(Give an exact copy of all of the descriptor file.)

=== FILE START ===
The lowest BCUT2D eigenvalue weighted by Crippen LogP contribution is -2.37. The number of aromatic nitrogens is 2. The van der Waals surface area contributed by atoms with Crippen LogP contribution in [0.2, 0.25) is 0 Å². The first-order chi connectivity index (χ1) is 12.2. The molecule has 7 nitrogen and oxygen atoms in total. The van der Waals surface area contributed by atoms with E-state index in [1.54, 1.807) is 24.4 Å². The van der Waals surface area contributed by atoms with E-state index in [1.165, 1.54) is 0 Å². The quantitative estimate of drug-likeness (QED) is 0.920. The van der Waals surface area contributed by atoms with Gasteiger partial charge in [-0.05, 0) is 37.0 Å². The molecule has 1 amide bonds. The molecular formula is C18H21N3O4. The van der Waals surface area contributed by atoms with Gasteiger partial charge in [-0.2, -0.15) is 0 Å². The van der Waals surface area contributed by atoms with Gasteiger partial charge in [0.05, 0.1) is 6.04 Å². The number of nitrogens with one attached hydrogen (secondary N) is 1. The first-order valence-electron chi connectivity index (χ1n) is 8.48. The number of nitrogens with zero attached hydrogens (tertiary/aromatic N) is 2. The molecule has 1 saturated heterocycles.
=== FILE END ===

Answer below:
The lowest BCUT2D eigenvalue weighted by Crippen LogP contribution is -2.37. The number of aromatic nitrogens is 2. The van der Waals surface area contributed by atoms with Crippen LogP contribution in [0.2, 0.25) is 0 Å². The first-order chi connectivity index (χ1) is 12.2. The molecule has 7 nitrogen and oxygen atoms in total. The van der Waals surface area contributed by atoms with E-state index in [1.54, 1.807) is 24.4 Å². The van der Waals surface area contributed by atoms with E-state index in [1.165, 1.54) is 0 Å². The quantitative estimate of drug-likeness (QED) is 0.920. The van der Waals surface area contributed by atoms with Gasteiger partial charge in [-0.05, 0) is 37.0 Å². The molecule has 1 amide bonds. The molecular formula is C18H21N3O4. The van der Waals surface area contributed by atoms with Gasteiger partial charge in [-0.2, -0.15) is 0 Å². The van der Waals surface area contributed by atoms with Gasteiger partial charge in [0.05, 0.1) is 6.04 Å². The number of nitrogens with one attached hydrogen (secondary N) is 1. The first-order valence-electron chi connectivity index (χ1n) is 8.48. The number of nitrogens with zero attached hydrogens (tertiary/aromatic N) is 2. The molecule has 1 saturated heterocycles.